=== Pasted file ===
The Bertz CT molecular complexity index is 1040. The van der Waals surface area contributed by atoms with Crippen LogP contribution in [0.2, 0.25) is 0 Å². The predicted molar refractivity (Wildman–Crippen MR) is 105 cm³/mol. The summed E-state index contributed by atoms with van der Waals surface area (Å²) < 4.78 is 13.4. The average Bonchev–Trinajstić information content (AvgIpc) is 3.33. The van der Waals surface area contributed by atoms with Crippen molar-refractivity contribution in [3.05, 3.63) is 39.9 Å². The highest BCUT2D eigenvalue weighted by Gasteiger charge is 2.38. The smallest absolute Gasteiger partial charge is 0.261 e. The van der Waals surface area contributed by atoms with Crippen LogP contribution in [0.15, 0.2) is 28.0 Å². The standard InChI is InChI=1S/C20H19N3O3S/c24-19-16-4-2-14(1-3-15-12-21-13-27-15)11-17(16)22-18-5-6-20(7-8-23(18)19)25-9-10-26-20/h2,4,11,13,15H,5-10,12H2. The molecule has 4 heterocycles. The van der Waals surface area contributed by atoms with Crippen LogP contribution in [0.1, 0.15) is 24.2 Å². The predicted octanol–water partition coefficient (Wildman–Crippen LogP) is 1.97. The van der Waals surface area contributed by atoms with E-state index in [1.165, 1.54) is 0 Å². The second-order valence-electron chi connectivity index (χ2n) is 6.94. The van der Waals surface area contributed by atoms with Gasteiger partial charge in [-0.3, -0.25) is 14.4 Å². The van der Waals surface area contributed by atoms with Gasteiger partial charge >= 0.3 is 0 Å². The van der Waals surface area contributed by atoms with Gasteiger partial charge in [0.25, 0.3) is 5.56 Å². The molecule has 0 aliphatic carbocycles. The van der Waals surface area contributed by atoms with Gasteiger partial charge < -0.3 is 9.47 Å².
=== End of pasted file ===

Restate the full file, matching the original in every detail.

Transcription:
The Bertz CT molecular complexity index is 1040. The van der Waals surface area contributed by atoms with Crippen LogP contribution in [0.2, 0.25) is 0 Å². The predicted molar refractivity (Wildman–Crippen MR) is 105 cm³/mol. The summed E-state index contributed by atoms with van der Waals surface area (Å²) < 4.78 is 13.4. The average Bonchev–Trinajstić information content (AvgIpc) is 3.33. The van der Waals surface area contributed by atoms with Crippen molar-refractivity contribution in [3.05, 3.63) is 39.9 Å². The highest BCUT2D eigenvalue weighted by Gasteiger charge is 2.38. The smallest absolute Gasteiger partial charge is 0.261 e. The van der Waals surface area contributed by atoms with Crippen LogP contribution in [0.15, 0.2) is 28.0 Å². The standard InChI is InChI=1S/C20H19N3O3S/c24-19-16-4-2-14(1-3-15-12-21-13-27-15)11-17(16)22-18-5-6-20(7-8-23(18)19)25-9-10-26-20/h2,4,11,13,15H,5-10,12H2. The molecule has 4 heterocycles. The van der Waals surface area contributed by atoms with Crippen LogP contribution in [0.1, 0.15) is 24.2 Å². The predicted octanol–water partition coefficient (Wildman–Crippen LogP) is 1.97. The van der Waals surface area contributed by atoms with E-state index in [1.165, 1.54) is 0 Å². The second-order valence-electron chi connectivity index (χ2n) is 6.94. The van der Waals surface area contributed by atoms with Gasteiger partial charge in [-0.3, -0.25) is 14.4 Å². The van der Waals surface area contributed by atoms with Gasteiger partial charge >= 0.3 is 0 Å². The van der Waals surface area contributed by atoms with Gasteiger partial charge in [0.25, 0.3) is 5.56 Å². The molecule has 0 aliphatic carbocycles. The van der Waals surface area contributed by atoms with Gasteiger partial charge < -0.3 is 9.47 Å².